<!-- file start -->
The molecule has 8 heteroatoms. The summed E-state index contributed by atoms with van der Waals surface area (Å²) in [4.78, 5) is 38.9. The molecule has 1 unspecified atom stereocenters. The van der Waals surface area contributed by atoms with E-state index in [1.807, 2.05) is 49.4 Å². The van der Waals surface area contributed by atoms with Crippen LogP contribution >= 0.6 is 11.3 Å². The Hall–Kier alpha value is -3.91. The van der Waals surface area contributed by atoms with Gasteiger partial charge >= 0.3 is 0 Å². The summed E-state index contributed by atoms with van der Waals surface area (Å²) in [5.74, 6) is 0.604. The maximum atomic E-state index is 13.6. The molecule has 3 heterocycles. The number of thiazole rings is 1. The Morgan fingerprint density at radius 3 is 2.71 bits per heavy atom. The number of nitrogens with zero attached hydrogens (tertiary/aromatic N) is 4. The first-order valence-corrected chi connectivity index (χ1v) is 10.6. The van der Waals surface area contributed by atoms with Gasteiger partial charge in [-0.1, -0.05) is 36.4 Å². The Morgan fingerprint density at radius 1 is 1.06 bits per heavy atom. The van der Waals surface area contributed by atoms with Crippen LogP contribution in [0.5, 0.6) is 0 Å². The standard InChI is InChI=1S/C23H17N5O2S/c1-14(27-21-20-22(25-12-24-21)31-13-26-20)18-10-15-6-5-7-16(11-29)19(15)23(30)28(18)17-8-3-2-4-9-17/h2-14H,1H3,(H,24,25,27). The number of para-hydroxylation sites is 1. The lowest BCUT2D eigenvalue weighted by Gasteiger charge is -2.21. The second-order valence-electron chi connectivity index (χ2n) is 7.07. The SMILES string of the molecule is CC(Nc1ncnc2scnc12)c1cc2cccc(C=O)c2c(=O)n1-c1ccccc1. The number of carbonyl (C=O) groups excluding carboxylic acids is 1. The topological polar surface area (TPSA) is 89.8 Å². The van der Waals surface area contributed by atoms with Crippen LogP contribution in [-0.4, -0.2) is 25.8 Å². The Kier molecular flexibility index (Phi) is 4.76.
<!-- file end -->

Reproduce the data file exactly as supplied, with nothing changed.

The molecule has 8 heteroatoms. The summed E-state index contributed by atoms with van der Waals surface area (Å²) in [4.78, 5) is 38.9. The molecule has 1 unspecified atom stereocenters. The van der Waals surface area contributed by atoms with E-state index in [1.807, 2.05) is 49.4 Å². The van der Waals surface area contributed by atoms with Crippen LogP contribution >= 0.6 is 11.3 Å². The Hall–Kier alpha value is -3.91. The van der Waals surface area contributed by atoms with Gasteiger partial charge >= 0.3 is 0 Å². The summed E-state index contributed by atoms with van der Waals surface area (Å²) in [5.74, 6) is 0.604. The maximum atomic E-state index is 13.6. The molecule has 3 heterocycles. The number of thiazole rings is 1. The Morgan fingerprint density at radius 3 is 2.71 bits per heavy atom. The number of nitrogens with zero attached hydrogens (tertiary/aromatic N) is 4. The first-order valence-corrected chi connectivity index (χ1v) is 10.6. The van der Waals surface area contributed by atoms with Gasteiger partial charge in [-0.1, -0.05) is 36.4 Å². The Morgan fingerprint density at radius 1 is 1.06 bits per heavy atom. The van der Waals surface area contributed by atoms with Crippen LogP contribution in [0.5, 0.6) is 0 Å². The standard InChI is InChI=1S/C23H17N5O2S/c1-14(27-21-20-22(25-12-24-21)31-13-26-20)18-10-15-6-5-7-16(11-29)19(15)23(30)28(18)17-8-3-2-4-9-17/h2-14H,1H3,(H,24,25,27). The number of para-hydroxylation sites is 1. The lowest BCUT2D eigenvalue weighted by Gasteiger charge is -2.21. The second-order valence-electron chi connectivity index (χ2n) is 7.07. The SMILES string of the molecule is CC(Nc1ncnc2scnc12)c1cc2cccc(C=O)c2c(=O)n1-c1ccccc1. The number of carbonyl (C=O) groups excluding carboxylic acids is 1. The topological polar surface area (TPSA) is 89.8 Å². The van der Waals surface area contributed by atoms with Crippen LogP contribution in [-0.4, -0.2) is 25.8 Å². The Kier molecular flexibility index (Phi) is 4.76.